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An image of a real webcam capture being compared to a capture of an animated cartoon character.

Setting the Record Straight: Fairface

It is critical to regularly test and audit AI features when choosing an AI-powered product like Proctorio. While most AI products do not conduct this type of testing and those that do often do not have a third party conduct the tests, it is important to know that Proctorio not only takes AI seriously but has been engaged in external AI audits since 2019. We make these reports available to current and prospective partners along with all our audits (SOC, ISO, E2EE, etc.) in our public trust center. As published in 2021 by NPR, Proctorio continues to maintain that its auditors have “found no measurable bias” in our face-detection models.

While it is completely acceptable to question these claims and run your own analysis, we have unfortunately continued to see discredited research pop up from time to time. Despite its inaccurate and flawed approach to testing our models for bias, it continues to be referenced.

At the heart of these flawed and inaccurate reports lies a dataset called FairFace. While this dataset has been used to benchmark other facial detection algorithms and check them for potential bias, it can’t be used to test Proctorio because the FairFace dataset is not appropriate for the algorithm and its intended application. See the image below for a sample from the FairFace dataset.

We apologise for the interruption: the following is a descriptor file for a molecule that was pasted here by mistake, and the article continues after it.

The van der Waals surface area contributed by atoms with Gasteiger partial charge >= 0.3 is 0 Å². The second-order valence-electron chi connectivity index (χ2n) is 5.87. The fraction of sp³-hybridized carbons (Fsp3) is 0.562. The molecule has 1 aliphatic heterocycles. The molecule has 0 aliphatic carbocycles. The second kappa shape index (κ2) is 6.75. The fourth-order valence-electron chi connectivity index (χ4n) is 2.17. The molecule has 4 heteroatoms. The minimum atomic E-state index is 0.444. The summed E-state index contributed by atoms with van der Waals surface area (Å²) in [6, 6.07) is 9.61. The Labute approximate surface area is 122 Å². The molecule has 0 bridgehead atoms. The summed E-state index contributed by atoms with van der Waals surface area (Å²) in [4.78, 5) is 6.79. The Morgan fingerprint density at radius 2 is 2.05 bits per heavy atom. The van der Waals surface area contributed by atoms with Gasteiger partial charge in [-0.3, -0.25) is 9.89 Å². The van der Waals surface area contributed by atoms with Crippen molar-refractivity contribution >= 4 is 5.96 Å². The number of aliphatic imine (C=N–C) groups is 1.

Grid of a bunch of different faces of random people

The FairFace dataset contains composite images, photos of photos, with replaced backgrounds, children, cartoon images, photos with graphics, people intentionally hiding their faces, and partial side views of faces, all of which do not simulate a live test-taker’s remote exam experience. None of them were taken via a webcam.

For example, children and cartoons don’t take tests so including those images as part of the data set is unrealistic and unrepresentative.

Despite being described by Satheesan and their coauthor and friend Johnson as “a flawed blog post that relied on an unrepresented dataset” journalists continue to irrationally reference the work to this day.

Note: This blog post was updated for clarity on October 17, 2023.

July 10, 2023


Setting the Record Straight: OpenCV